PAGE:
I’d intended leaving the Zenfolio galleries alone for a while and just upgrade some of the images in them, swapping out less wonderful stuff for more. But digging around my various storage boxes this last week I found a cache of negatives and transparencies that represent some of my better work from back in the day. So I’ve been working all week to put up a new gallery—here.
As I’ve said elsewhere, my main thing in photography is black & white, but apparently I did quite a lot more color work than I remembered. Odd, that. You do the work, you’d think you would remember. Most of these images are from 35mm, a mix of Kodachrome and Ektachrome. The last four images, however, in the gallery are from 4 X 5 transparencies. Like this one:
What I love about this format is the detail and the lushness of color. But there’s something else about it that has in the past been problematic for me.
It requires patience.
When I learned photography, my father understood something about it that I failed to appreciate for years. He understood that to learn any craft well, you have to go at it constantly, and make myriad mistakes. To get it down right, you throw out 90% of what you do. More. So he fueled me with film and paper. Heedless of cost, I blazed away, roll after roll, print after print, gaining ability gradually by virtue of producing a great deal of garbage. You can do that with 35mm and, to a lesser extent, 120 roll film. I would go out on a “expedition” and shoot ten, fifteen rolls. Most of it forgettable trash. (I heard Ansel Adams comment once that he was good in direct proportion to what he never let anyone see.)
I’m not as disciplined as I would like to be. I have no patience. My friends know this and sometimes shake their heads, both at my lack and by the curious fact that it hasn’t prevented me from doing quality work from time to time. Everything I’ve ever tried to do has required exactly what I do not naturally possess.
4 X 5 enforces patience. The equipment is ungainly and heavy. Setting up a shot takes time. Raising a 35mm SLR to ones eye and snapping off half a dozen shots takes little effort, but framing a shot with a view camera cannot be done with that kind of speed or nonchalance. You get one sheet of film, maybe two. The handling and processing is necessarily cumbersome and it just takes time. After a few lousy shots, you find yourself (if you’re any good at all) slowing down, being careful, really looking at what you’re shooting. Gradually, glacially, you start developing an appreciation for the frame that, at least in my case, the smaller formats with their ease of blazing away never granted.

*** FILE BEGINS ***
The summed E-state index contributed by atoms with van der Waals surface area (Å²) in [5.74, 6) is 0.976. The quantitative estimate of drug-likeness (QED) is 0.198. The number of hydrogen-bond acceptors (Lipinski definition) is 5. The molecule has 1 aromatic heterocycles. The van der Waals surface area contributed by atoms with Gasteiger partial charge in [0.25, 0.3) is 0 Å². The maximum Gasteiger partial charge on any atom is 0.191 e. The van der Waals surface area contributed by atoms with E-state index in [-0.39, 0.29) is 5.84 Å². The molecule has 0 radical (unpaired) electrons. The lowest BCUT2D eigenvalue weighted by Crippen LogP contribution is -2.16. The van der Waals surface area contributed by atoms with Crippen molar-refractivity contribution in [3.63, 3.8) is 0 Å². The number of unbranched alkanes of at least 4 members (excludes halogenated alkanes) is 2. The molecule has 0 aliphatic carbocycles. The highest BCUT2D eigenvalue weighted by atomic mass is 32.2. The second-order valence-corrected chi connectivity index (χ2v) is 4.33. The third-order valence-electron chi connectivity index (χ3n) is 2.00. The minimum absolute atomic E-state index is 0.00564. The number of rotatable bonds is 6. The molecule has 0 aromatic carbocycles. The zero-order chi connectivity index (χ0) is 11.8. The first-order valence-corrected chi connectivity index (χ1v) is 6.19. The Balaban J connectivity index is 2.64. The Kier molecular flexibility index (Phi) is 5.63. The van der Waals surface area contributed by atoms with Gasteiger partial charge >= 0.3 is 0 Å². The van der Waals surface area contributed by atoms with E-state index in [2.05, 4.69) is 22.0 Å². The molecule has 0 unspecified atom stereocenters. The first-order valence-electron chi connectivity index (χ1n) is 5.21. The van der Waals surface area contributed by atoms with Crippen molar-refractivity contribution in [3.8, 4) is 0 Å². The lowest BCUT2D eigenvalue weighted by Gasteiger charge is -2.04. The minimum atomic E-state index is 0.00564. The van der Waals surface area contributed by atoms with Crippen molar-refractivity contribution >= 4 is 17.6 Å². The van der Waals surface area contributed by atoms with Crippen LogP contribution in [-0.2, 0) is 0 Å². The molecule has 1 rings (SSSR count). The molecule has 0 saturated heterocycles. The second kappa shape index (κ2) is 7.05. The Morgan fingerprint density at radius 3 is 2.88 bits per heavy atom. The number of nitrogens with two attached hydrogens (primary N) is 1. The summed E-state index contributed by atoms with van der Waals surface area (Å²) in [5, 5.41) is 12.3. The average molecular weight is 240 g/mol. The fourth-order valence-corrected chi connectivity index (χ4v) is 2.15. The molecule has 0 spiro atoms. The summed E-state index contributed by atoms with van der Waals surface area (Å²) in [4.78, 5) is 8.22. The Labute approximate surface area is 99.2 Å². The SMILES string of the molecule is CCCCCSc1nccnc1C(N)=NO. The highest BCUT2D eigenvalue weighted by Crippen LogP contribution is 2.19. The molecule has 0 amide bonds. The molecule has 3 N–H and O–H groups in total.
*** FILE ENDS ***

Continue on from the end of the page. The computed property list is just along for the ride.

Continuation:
Curiously enough, the 4 X 5 image I’ve been reworking in Photoshop have been the ones requiring the least manipulation. I “got it right” on the shot.
I will probably do one or two more galleries and then see about exhibiting. There are over 400 images in my online galleries now, most of them some of my best work. I have literally thousands of more negatives and transparencies. I’m glad of the chance to display them this way, at least give people a chance to see what I’ve done.
Oh, a note about image quality. Maybe this is something I simply haven’t figured out, but it’s a technical annoyance, and I want to explain. I’m doing all my work on a standard monitor. The lab I’m using takes the file when I’m finished and makes a print and so far I have seen on the print what I see on my screen. But I’ve looked at these images on other screens and some of them, for whatever reason, come up very washed out. I’ve corrected some of them so get a crisper image on flatscreens, but it’s unpredictable. So any of you, if you’re looking at these and the picture looks flat or too light, please adjust your screen or take my word for it that a print would look marvelous. I’m still learning this digital thing and I’m sure I’m just doing—or not doing—something basic.
Thanks and enjoy.